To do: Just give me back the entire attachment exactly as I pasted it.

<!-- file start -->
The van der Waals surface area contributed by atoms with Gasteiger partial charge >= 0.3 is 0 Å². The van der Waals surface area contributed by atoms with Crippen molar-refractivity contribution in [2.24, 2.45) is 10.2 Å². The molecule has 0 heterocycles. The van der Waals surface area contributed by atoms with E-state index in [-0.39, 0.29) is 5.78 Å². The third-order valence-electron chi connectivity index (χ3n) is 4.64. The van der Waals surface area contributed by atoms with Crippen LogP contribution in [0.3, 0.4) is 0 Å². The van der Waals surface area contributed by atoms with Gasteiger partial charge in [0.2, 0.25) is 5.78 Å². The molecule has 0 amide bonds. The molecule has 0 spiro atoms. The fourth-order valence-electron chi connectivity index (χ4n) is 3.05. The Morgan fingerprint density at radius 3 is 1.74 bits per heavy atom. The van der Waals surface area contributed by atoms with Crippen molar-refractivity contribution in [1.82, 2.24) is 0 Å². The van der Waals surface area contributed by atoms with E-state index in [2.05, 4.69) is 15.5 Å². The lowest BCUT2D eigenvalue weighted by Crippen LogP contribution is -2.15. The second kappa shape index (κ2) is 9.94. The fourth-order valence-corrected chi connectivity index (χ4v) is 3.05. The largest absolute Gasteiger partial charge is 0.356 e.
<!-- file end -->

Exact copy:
The van der Waals surface area contributed by atoms with Gasteiger partial charge >= 0.3 is 0 Å². The van der Waals surface area contributed by atoms with Crippen molar-refractivity contribution in [2.24, 2.45) is 10.2 Å². The molecule has 0 heterocycles. The van der Waals surface area contributed by atoms with E-state index in [-0.39, 0.29) is 5.78 Å². The third-order valence-electron chi connectivity index (χ3n) is 4.64. The van der Waals surface area contributed by atoms with Crippen LogP contribution in [0.3, 0.4) is 0 Å². The van der Waals surface area contributed by atoms with Gasteiger partial charge in [0.2, 0.25) is 5.78 Å². The molecule has 0 amide bonds. The molecule has 0 spiro atoms. The fourth-order valence-electron chi connectivity index (χ4n) is 3.05. The Morgan fingerprint density at radius 3 is 1.74 bits per heavy atom. The van der Waals surface area contributed by atoms with Crippen molar-refractivity contribution in [1.82, 2.24) is 0 Å². The van der Waals surface area contributed by atoms with E-state index in [2.05, 4.69) is 15.5 Å². The lowest BCUT2D eigenvalue weighted by Crippen LogP contribution is -2.15. The second kappa shape index (κ2) is 9.94. The fourth-order valence-corrected chi connectivity index (χ4v) is 3.05. The largest absolute Gasteiger partial charge is 0.356 e.